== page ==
Also, searches with several wild cards cause the search complexity to grow quickly, causing the space needed in the 2 GB of RAM to be taken by more of the search criteria. To check the compexity of any search's criteria, obtain a dtrace of the IndexServer process on the EV indexing server while a search is running.  Let the dtrace run for about 10 minutes, or until you see index volumes show in the status pane of the running search.  Look in the dtrace log for 'Parsed Query' to see the search criteria.  Any search that has multiple 'Parsed Query' lines could be considered a complex query.  The more 'Parsed Query' lines a search has for a single index volume, the more complex the search criteria.

Please go through the optimizations and let us know if you had to change anything.  Of particular note for optimizations are:
1) 'Optimize Searches based on oldest and youngest items' DA configuration setting will allow the search to skip any index volumes that we know do not contain items within the date range of the search criteria, thereby making the DA search more efficient by only searching the index volumes that do contain data within the search date span.
2) 'Maximum number of consecutive searches against the same index volume' option prevents multiple searches from trying to search any given index volume at one time as multiple searches trying to run against the same index volume can cause timeouts that could lead to the index volume being marked as failed.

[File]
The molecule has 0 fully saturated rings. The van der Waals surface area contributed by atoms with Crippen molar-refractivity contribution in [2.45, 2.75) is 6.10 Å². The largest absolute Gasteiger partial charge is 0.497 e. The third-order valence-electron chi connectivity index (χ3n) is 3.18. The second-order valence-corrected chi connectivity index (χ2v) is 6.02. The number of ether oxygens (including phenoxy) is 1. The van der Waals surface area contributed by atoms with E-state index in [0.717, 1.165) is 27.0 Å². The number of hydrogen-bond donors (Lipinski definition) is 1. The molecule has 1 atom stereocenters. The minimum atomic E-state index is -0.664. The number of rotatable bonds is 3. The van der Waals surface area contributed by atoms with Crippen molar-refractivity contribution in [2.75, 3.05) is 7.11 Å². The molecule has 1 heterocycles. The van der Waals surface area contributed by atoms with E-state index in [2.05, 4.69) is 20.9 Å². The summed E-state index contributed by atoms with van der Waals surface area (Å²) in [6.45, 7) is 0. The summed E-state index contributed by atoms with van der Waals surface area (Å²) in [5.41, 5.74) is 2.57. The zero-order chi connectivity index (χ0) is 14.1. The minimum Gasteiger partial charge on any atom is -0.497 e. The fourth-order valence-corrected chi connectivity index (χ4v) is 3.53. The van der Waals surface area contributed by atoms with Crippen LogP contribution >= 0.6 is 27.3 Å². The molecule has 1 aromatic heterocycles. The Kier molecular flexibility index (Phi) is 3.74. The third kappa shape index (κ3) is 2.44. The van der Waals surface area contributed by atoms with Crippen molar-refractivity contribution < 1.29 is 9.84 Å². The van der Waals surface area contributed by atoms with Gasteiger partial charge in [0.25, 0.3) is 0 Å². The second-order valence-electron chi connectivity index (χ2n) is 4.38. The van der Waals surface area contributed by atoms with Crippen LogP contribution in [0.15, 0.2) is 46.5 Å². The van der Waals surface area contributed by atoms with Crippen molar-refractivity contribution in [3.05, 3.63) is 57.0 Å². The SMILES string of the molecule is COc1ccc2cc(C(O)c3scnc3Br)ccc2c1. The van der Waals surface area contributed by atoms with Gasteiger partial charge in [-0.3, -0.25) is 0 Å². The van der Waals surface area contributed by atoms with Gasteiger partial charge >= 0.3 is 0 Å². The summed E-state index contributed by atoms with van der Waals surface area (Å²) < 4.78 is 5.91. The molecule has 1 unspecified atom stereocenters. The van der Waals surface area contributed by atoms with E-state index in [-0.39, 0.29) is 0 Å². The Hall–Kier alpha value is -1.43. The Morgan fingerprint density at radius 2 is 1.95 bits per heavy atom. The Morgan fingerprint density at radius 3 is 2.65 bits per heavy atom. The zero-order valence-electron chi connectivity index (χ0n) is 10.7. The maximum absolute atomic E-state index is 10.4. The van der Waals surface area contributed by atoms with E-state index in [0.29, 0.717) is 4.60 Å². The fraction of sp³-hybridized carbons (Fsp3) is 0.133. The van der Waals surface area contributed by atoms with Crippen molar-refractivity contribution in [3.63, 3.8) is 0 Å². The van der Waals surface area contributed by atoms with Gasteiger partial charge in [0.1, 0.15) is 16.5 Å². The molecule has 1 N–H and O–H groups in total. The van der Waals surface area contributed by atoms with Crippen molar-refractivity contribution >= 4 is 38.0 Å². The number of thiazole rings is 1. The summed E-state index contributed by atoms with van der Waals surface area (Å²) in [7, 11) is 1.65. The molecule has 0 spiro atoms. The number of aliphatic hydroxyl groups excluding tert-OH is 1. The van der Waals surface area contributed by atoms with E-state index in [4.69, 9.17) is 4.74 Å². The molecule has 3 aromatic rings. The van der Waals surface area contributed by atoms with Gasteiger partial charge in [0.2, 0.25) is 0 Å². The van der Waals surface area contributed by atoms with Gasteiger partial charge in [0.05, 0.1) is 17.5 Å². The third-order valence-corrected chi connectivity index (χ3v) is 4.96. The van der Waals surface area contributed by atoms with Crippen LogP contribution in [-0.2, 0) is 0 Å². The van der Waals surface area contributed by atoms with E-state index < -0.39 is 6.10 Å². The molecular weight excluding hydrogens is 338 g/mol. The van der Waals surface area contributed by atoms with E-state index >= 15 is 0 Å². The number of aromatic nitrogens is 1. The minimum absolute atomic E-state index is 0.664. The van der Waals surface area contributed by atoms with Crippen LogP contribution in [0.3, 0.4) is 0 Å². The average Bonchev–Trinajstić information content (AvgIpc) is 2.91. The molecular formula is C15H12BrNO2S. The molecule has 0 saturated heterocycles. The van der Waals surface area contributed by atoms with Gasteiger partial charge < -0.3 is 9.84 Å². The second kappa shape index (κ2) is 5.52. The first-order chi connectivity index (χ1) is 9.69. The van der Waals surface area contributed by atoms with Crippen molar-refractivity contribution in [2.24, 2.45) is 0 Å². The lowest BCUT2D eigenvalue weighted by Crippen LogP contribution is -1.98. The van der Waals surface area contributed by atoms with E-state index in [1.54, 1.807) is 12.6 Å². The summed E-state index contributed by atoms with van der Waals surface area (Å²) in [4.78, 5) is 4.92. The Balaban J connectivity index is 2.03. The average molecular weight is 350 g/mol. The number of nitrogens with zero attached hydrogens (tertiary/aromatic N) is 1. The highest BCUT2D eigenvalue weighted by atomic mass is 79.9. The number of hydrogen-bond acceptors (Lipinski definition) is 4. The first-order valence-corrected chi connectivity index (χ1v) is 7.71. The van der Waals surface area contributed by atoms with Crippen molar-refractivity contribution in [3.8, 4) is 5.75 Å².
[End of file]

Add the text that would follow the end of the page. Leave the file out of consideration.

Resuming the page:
3) The 'AVSMaxLog' registry value on the EV Indexing Server, when set to 500 million (decimal) will keep the index volume size to about 3 GB maximum.
4) The SQL Server's maximum memory configuration setting needs to be set to some value under the amount of RAM installed on the SQL server. We recommend having this set to 75% of the maximum amount of physical RAM if only 1 instance of SQL is installed.  If multiple instances of SQL are installed on the same physical machine, the total maximum memory settings for all instances should be 75% of the physical RAM.

I hope all of this information helps.  I know it's a log of information, but it has been collected over the last 6 years that I've been working with DA.  Please let us know if any of this helps to get your scheduled searches working again.

Ken Adams

Backline Support for CA, DA, ACE, UCE, PSTD, ARMS, EVDC
US Support Region

EV_Ajay's picture


Really very good explanation provided by Ken. Just want to add that if possible to create new discovery accelerator database will help. Because current database handing more than 100 cases, it associated searches , results. It decrease the performance.



EV_Ajay's picture


Do you have any updates on this thread? Do you need more assistance regarding this topic?

If not then please mark the post that best solves your problem as the answer to this thread.



NaturesRevenge's picture

Thank you for the educated responses here! I have sufficient direction now.